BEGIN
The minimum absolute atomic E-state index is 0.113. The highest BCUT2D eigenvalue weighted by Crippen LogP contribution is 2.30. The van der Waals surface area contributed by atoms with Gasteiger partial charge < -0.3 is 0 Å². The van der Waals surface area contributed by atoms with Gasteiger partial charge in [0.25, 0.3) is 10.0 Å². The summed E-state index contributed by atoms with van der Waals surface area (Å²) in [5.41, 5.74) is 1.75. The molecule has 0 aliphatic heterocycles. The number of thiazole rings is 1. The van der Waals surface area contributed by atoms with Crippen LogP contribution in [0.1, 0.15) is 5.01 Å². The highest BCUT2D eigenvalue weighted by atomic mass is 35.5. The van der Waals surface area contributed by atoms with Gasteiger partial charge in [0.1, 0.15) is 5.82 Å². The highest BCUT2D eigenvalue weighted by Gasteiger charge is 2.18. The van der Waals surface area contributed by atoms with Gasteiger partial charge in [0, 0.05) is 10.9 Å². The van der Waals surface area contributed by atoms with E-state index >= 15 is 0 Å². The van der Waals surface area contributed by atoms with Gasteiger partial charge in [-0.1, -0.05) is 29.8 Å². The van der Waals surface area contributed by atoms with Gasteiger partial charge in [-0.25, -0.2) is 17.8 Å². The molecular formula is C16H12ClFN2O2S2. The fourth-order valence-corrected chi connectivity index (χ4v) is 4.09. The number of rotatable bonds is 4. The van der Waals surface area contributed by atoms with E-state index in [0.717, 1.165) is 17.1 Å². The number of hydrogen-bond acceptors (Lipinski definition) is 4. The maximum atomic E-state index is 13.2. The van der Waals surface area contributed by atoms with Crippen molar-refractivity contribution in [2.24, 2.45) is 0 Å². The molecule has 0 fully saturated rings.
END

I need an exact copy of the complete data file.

The minimum absolute atomic E-state index is 0.113. The highest BCUT2D eigenvalue weighted by Crippen LogP contribution is 2.30. The van der Waals surface area contributed by atoms with Gasteiger partial charge < -0.3 is 0 Å². The van der Waals surface area contributed by atoms with Gasteiger partial charge in [0.25, 0.3) is 10.0 Å². The summed E-state index contributed by atoms with van der Waals surface area (Å²) in [5.41, 5.74) is 1.75. The molecule has 0 aliphatic heterocycles. The number of thiazole rings is 1. The van der Waals surface area contributed by atoms with Crippen LogP contribution in [0.1, 0.15) is 5.01 Å². The highest BCUT2D eigenvalue weighted by atomic mass is 35.5. The van der Waals surface area contributed by atoms with Gasteiger partial charge in [0.1, 0.15) is 5.82 Å². The highest BCUT2D eigenvalue weighted by Gasteiger charge is 2.18. The van der Waals surface area contributed by atoms with Gasteiger partial charge in [0, 0.05) is 10.9 Å². The van der Waals surface area contributed by atoms with E-state index >= 15 is 0 Å². The van der Waals surface area contributed by atoms with Gasteiger partial charge in [-0.1, -0.05) is 29.8 Å². The van der Waals surface area contributed by atoms with Gasteiger partial charge in [-0.25, -0.2) is 17.8 Å². The molecular formula is C16H12ClFN2O2S2. The fourth-order valence-corrected chi connectivity index (χ4v) is 4.09. The number of rotatable bonds is 4. The van der Waals surface area contributed by atoms with E-state index in [0.717, 1.165) is 17.1 Å². The number of hydrogen-bond acceptors (Lipinski definition) is 4. The maximum atomic E-state index is 13.2. The van der Waals surface area contributed by atoms with Crippen molar-refractivity contribution in [2.24, 2.45) is 0 Å². The molecule has 0 fully saturated rings.